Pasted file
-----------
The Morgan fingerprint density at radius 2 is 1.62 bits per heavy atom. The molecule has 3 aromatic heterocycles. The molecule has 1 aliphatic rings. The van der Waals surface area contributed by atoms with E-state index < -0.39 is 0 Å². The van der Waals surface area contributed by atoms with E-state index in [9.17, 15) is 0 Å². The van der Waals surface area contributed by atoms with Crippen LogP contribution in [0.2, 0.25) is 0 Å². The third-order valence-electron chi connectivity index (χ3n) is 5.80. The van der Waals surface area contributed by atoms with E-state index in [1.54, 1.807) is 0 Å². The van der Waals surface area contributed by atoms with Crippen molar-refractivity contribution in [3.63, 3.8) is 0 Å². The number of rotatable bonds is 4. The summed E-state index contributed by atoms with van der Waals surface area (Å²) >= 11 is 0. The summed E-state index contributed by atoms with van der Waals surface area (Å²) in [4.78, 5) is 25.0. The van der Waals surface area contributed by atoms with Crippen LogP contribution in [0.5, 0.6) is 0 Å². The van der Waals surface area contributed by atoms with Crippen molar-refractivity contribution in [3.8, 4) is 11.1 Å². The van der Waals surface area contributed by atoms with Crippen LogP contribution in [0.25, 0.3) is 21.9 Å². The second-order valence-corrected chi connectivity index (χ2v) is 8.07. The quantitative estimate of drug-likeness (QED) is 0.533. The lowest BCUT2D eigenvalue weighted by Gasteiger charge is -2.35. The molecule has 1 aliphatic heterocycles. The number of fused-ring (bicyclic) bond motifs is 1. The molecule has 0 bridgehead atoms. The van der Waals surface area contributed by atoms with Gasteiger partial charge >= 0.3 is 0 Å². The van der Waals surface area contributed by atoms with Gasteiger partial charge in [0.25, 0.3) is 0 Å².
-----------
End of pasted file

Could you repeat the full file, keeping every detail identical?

The Morgan fingerprint density at radius 2 is 1.62 bits per heavy atom. The molecule has 3 aromatic heterocycles. The molecule has 1 aliphatic rings. The van der Waals surface area contributed by atoms with E-state index < -0.39 is 0 Å². The van der Waals surface area contributed by atoms with E-state index in [9.17, 15) is 0 Å². The van der Waals surface area contributed by atoms with Crippen LogP contribution in [0.2, 0.25) is 0 Å². The third-order valence-electron chi connectivity index (χ3n) is 5.80. The van der Waals surface area contributed by atoms with E-state index in [1.54, 1.807) is 0 Å². The van der Waals surface area contributed by atoms with Crippen molar-refractivity contribution in [3.63, 3.8) is 0 Å². The number of rotatable bonds is 4. The summed E-state index contributed by atoms with van der Waals surface area (Å²) >= 11 is 0. The summed E-state index contributed by atoms with van der Waals surface area (Å²) in [4.78, 5) is 25.0. The van der Waals surface area contributed by atoms with Crippen LogP contribution in [0.5, 0.6) is 0 Å². The van der Waals surface area contributed by atoms with Crippen molar-refractivity contribution in [3.8, 4) is 11.1 Å². The van der Waals surface area contributed by atoms with Crippen LogP contribution in [0.25, 0.3) is 21.9 Å². The second-order valence-corrected chi connectivity index (χ2v) is 8.07. The quantitative estimate of drug-likeness (QED) is 0.533. The lowest BCUT2D eigenvalue weighted by Gasteiger charge is -2.35. The molecule has 1 aliphatic heterocycles. The number of fused-ring (bicyclic) bond motifs is 1. The molecule has 0 bridgehead atoms. The van der Waals surface area contributed by atoms with Gasteiger partial charge >= 0.3 is 0 Å². The van der Waals surface area contributed by atoms with Gasteiger partial charge in [0.25, 0.3) is 0 Å².